Future gig-goers could gain access to venues by going through a facial recognition system being developed by Live Nation Entertainment, the company behind the Ticketmaster brand.
The company has teamed up with Austin, Texas-based biometrics company Blink Identity to develop a new facial recognition system that, they claim, could replace conventional tickets.
The company revealed the development as it unveiled its financial results last week, but did not say when the system might actually be completed.
"It is very notable that today we announce our partnership with, and investment in, Blink Identity which has cutting-edge facial recognition technology, enabling you to associate your digital ticket with your image, then just walk into the show," claimed the company.
As the Blink Identity website indicates, its facial recognition technology needs little input from users. It recognises and logs their identities as they walk past.
Within half a second, the company claims that its technology can take an image of somebody's face and compare it to a database of images. Once this has been done, the ticket holder is positively identified and can enter the event.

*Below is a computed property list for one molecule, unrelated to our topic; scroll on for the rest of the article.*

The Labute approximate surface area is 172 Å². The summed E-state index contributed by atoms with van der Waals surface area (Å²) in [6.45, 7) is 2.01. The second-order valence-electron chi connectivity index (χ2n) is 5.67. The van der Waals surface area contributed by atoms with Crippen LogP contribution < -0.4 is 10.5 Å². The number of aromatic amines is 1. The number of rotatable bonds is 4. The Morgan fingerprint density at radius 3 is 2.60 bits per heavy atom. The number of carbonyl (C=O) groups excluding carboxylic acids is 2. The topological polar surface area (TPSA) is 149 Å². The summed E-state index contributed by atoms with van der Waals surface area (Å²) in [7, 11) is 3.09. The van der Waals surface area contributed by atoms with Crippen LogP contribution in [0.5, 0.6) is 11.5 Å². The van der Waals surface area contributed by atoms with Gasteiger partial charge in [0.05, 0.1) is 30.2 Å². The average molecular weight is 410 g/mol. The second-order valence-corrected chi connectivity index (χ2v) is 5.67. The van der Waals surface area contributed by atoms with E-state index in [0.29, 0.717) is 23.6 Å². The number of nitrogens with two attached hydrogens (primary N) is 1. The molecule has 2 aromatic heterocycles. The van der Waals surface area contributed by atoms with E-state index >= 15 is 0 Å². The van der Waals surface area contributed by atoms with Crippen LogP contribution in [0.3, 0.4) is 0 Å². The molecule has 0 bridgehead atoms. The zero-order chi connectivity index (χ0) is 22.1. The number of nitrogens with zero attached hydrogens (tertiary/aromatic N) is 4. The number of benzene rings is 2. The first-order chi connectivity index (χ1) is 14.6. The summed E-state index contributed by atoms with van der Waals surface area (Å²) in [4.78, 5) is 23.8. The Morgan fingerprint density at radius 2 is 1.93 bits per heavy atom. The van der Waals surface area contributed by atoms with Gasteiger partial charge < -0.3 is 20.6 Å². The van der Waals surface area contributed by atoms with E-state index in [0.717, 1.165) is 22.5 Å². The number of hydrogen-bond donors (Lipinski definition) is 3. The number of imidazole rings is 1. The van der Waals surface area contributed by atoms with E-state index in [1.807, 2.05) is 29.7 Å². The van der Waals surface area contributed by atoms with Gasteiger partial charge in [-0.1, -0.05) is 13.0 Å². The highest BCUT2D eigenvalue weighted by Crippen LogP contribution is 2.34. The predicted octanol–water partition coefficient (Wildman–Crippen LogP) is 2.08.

"Our revolutionary identity in motion product identifies people as they walk past a sensor at full walking speed, enabling frictionless identification," claims the company on its website.
"The founding team has spent the last decade building and deploying large scale biometric identification systems in the Middle East for the [US] Department of Defense and are bringing their expertise to the commercial market to provide security, access control and VIP customer experiences to the commercial market.
While facial recognition systems are far from new, they still suffer from a high level of false positives and negatives, on top of the obvious privacy issues.
However, that has not stopped organisations around the world from rolling out such systems
Aimed at improving efficiencies at the airport, the technology could also be used to ensure people do not get lost and make it to their flight on time.
Speaking to Reuters, Changi Airport Group CIO Steve Lee said: "We have lots of reports of lost passengers, so one possible use case we can think of is, we need to detect and find people who are [supposed to be] on the flight. Of course, with permission from the airlines.
"Today you take passport, you show your face and you show your boarding pass. Then actually in future, you just take your face. You don't need your passport."
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